CONFLICT. Does just saying the word make you uncomfortable?
Why? Because conflict involves risks; potential hurt feelings, brash remarks, the end of a friendship, or altered feeling towards your boss, coworker, or neighbor. Conflict tends to leave behind some nasty and long lasting scars. Oddly enough, we love drama as long as we're not part of the conflict. Think of the last movie, TV show, book, or song you last watched, read, or listened to. Regardless of your choice of genre, I can almost guarantee you, drama made its debut. However, when we become the key player in the drama, it's not much fun.
I'm sure you've experienced a time in your life when you spoke up and it didn't go so well? If you closed your eyes you could probably recall all of the emotions that went along with the experience.
Just the thought of approaching someone about an issue tends to set our body into fight or flight mode. When dealing with a sensitive subject, you want to have a clear head. Unfortunately, the opposite happens unless we train ourselves to control our physiological response.
When we feel threatened, "fired up" and defensive; when our heart starts to race and our palms begin to sweat, our body is preparing to fight or flea. At this time neurotransmitters (chemicals released in the brain) epinephrine (aka adrenaline) and nor-epinephrine ( a neurotransmitter associated with alertness and quickness of action) are released in the brain, causing your sympathetic nervous system to react (fight or flight response). Unfortunately, our frontal cortex (where reasoning and language, and voluntary action is housed) is much slower to react than our sympathetic nervous system (which tends to take the lead during the height of conflict). But it doesn't have to be this way!
With practice, concentration and a shift in mindset, you can calm your primitive reaction and switch gears to your parasympathetic nervous system, which calms your nerves, reducing heart rate and adrenaline. Has anyone ever told you to take deep breathes when you are anxious or upset? Taking slow deep breathes forces your body to calm down and get out of fight or flight mode. Clearly this is much easier said than done. It takes a conscious effort to relax yourself in the presence of conflict. However, it can be done.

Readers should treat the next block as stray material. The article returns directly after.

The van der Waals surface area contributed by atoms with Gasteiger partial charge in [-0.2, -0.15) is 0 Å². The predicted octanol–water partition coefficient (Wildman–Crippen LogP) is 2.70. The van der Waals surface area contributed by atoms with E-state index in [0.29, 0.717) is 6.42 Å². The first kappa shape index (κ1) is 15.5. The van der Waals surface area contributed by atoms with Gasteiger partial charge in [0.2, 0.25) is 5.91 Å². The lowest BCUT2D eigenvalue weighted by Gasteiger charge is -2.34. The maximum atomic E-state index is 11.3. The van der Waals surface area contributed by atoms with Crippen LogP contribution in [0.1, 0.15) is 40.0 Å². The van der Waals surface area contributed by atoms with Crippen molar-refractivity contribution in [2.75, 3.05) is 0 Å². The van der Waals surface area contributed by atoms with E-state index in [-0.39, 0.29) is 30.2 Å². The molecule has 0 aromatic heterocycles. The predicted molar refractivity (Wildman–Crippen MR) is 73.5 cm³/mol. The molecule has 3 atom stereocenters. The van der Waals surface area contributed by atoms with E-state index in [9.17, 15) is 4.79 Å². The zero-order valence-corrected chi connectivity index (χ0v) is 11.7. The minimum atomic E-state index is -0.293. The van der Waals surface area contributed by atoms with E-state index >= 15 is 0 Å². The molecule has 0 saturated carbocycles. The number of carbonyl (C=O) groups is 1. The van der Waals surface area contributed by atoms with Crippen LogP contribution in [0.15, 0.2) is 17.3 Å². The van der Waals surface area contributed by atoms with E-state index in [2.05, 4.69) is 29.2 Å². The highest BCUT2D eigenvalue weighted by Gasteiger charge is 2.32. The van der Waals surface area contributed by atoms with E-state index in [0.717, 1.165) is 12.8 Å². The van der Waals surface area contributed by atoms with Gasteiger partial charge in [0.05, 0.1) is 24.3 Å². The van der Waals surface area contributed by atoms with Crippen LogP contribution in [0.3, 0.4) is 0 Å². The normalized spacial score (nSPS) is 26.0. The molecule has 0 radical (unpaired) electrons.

First, we must look at conflict in a different light.
Most of us tend to view conflict as a negative experience. However, there is much that can be taught through conflict. Conflict can actually be very beneficial. We must see it as an opportunity to understand the concerns of the other person instead of jumping in, guns blazin'. When someone displays anger, it essentially means there is a need not being met. They may say very harsh words, but this is where we need to see past the emotion and find the meaning. Instead of playing the blame game, see yourself as a detective.
- First, understand that anger means a cry for help. This person or group feels as though they are not being heard or their needs are not being met. Start with just listening.
- Before you chime in with your two cents, look past their emotions and see the deeper issue.
Don't let harsh words throw you off. Instead, acknowledge their emotions. For example: "It's obvious something is really bothering you. You seem to be very adamant about your point of view."
- Ask unbiased and non judgmental questions to get to the heart of the issue.
Try to stay away from asking WHY questions and start with WHAT questions. This tends to make individuals less defensive. For example: "What is the main concern you have?" "What has caused you to feel this way?" "What do you think we can do to come to an agreement?" This line of questioning causes people to stop and think.
- BE CURIOUS!
Not all conflict is resolvable. Sometimes it's just the differing of beliefs and opinions that will never be swayed. If this is the case, STOP trying to bring them to your side. This is your opportunity to broaden your knowledge of others points of view. Be curious. This doesn't mean you have to agree, but it does give you a deeper sense of understanding why they feel the way they do. You can extend an open invitation to share your own reasons for your beliefs, but it is not something you should force. Only share if you have been acknowledged to do so. This is not meant to be a debate.
We can all learn a lot from conflict. When done right, it can be a very rewarding experience. Try to see the bright side.